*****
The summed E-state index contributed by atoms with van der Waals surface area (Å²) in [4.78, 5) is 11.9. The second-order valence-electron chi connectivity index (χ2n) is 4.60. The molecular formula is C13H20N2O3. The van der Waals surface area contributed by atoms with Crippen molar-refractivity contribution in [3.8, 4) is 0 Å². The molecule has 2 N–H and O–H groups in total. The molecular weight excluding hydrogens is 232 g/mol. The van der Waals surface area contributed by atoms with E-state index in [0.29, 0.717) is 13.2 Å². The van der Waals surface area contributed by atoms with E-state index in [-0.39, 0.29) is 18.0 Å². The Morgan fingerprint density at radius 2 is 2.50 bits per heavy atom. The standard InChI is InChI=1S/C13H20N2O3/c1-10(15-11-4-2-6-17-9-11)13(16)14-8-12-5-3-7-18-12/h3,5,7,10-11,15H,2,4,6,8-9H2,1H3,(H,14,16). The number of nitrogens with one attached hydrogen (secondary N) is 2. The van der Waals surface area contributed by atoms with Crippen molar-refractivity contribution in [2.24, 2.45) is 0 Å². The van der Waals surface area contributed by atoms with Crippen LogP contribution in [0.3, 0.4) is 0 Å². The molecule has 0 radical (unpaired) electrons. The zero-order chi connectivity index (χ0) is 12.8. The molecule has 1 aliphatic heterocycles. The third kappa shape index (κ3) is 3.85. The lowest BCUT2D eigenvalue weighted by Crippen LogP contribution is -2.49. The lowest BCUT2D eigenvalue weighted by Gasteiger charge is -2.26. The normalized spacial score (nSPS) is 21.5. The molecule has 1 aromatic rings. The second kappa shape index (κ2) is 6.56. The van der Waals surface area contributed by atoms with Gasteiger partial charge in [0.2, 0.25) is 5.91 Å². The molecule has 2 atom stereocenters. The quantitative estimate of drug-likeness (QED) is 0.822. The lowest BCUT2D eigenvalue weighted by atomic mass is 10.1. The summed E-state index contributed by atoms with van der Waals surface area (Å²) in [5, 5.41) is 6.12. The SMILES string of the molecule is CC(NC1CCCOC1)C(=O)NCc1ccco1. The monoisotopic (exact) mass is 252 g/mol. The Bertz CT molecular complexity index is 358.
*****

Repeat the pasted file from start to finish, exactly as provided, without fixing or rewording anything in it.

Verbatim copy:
The summed E-state index contributed by atoms with van der Waals surface area (Å²) in [4.78, 5) is 11.9. The second-order valence-electron chi connectivity index (χ2n) is 4.60. The molecular formula is C13H20N2O3. The van der Waals surface area contributed by atoms with Crippen molar-refractivity contribution in [3.8, 4) is 0 Å². The molecule has 2 N–H and O–H groups in total. The molecular weight excluding hydrogens is 232 g/mol. The van der Waals surface area contributed by atoms with E-state index in [0.29, 0.717) is 13.2 Å². The van der Waals surface area contributed by atoms with E-state index in [-0.39, 0.29) is 18.0 Å². The Morgan fingerprint density at radius 2 is 2.50 bits per heavy atom. The standard InChI is InChI=1S/C13H20N2O3/c1-10(15-11-4-2-6-17-9-11)13(16)14-8-12-5-3-7-18-12/h3,5,7,10-11,15H,2,4,6,8-9H2,1H3,(H,14,16). The number of nitrogens with one attached hydrogen (secondary N) is 2. The van der Waals surface area contributed by atoms with Crippen molar-refractivity contribution in [2.24, 2.45) is 0 Å². The van der Waals surface area contributed by atoms with Crippen LogP contribution in [0.3, 0.4) is 0 Å². The molecule has 0 radical (unpaired) electrons. The zero-order chi connectivity index (χ0) is 12.8. The molecule has 1 aliphatic heterocycles. The third kappa shape index (κ3) is 3.85. The lowest BCUT2D eigenvalue weighted by Crippen LogP contribution is -2.49. The lowest BCUT2D eigenvalue weighted by Gasteiger charge is -2.26. The normalized spacial score (nSPS) is 21.5. The molecule has 1 aromatic rings. The second kappa shape index (κ2) is 6.56. The van der Waals surface area contributed by atoms with Gasteiger partial charge in [0.2, 0.25) is 5.91 Å². The molecule has 2 atom stereocenters. The quantitative estimate of drug-likeness (QED) is 0.822. The lowest BCUT2D eigenvalue weighted by atomic mass is 10.1. The summed E-state index contributed by atoms with van der Waals surface area (Å²) in [5, 5.41) is 6.12. The SMILES string of the molecule is CC(NC1CCCOC1)C(=O)NCc1ccco1. The monoisotopic (exact) mass is 252 g/mol. The Bertz CT molecular complexity index is 358.